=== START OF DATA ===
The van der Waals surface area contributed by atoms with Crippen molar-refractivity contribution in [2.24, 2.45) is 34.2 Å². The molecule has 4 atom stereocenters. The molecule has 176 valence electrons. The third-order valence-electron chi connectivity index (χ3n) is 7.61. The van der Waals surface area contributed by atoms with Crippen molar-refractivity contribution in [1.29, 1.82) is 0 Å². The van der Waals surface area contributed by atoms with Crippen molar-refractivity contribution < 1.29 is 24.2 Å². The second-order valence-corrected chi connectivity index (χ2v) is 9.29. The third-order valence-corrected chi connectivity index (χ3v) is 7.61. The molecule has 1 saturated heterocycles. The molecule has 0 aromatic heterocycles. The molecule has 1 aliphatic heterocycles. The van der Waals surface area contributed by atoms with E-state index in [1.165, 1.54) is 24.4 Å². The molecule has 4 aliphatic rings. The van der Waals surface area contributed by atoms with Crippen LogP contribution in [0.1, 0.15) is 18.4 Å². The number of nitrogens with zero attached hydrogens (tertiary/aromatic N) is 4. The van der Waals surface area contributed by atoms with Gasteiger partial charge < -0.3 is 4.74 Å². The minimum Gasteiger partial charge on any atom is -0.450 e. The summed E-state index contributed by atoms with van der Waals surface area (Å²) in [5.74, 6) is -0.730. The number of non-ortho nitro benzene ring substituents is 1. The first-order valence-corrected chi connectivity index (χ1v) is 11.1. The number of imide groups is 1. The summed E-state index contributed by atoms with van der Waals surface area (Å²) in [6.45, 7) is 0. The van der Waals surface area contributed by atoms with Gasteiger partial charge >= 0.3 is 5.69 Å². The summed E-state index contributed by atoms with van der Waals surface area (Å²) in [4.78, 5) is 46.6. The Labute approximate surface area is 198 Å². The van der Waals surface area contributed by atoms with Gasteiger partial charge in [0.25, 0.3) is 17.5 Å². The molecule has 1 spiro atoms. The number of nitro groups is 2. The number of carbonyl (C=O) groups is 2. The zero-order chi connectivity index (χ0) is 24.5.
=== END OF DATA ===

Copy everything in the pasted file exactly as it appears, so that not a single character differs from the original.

The van der Waals surface area contributed by atoms with Crippen molar-refractivity contribution in [2.24, 2.45) is 34.2 Å². The molecule has 4 atom stereocenters. The molecule has 176 valence electrons. The third-order valence-electron chi connectivity index (χ3n) is 7.61. The van der Waals surface area contributed by atoms with Crippen molar-refractivity contribution in [1.29, 1.82) is 0 Å². The van der Waals surface area contributed by atoms with Crippen molar-refractivity contribution < 1.29 is 24.2 Å². The second-order valence-corrected chi connectivity index (χ2v) is 9.29. The third-order valence-corrected chi connectivity index (χ3v) is 7.61. The molecule has 1 saturated heterocycles. The molecule has 0 aromatic heterocycles. The molecule has 1 aliphatic heterocycles. The van der Waals surface area contributed by atoms with E-state index in [1.165, 1.54) is 24.4 Å². The molecule has 4 aliphatic rings. The van der Waals surface area contributed by atoms with Crippen LogP contribution in [0.1, 0.15) is 18.4 Å². The number of nitrogens with zero attached hydrogens (tertiary/aromatic N) is 4. The van der Waals surface area contributed by atoms with Gasteiger partial charge < -0.3 is 4.74 Å². The minimum Gasteiger partial charge on any atom is -0.450 e. The summed E-state index contributed by atoms with van der Waals surface area (Å²) in [5.74, 6) is -0.730. The number of non-ortho nitro benzene ring substituents is 1. The first-order valence-corrected chi connectivity index (χ1v) is 11.1. The number of imide groups is 1. The summed E-state index contributed by atoms with van der Waals surface area (Å²) in [6.45, 7) is 0. The van der Waals surface area contributed by atoms with Gasteiger partial charge >= 0.3 is 5.69 Å². The summed E-state index contributed by atoms with van der Waals surface area (Å²) in [4.78, 5) is 46.6. The Labute approximate surface area is 198 Å². The van der Waals surface area contributed by atoms with Gasteiger partial charge in [0.25, 0.3) is 17.5 Å². The molecule has 1 spiro atoms. The number of nitro groups is 2. The number of carbonyl (C=O) groups is 2. The zero-order chi connectivity index (χ0) is 24.5.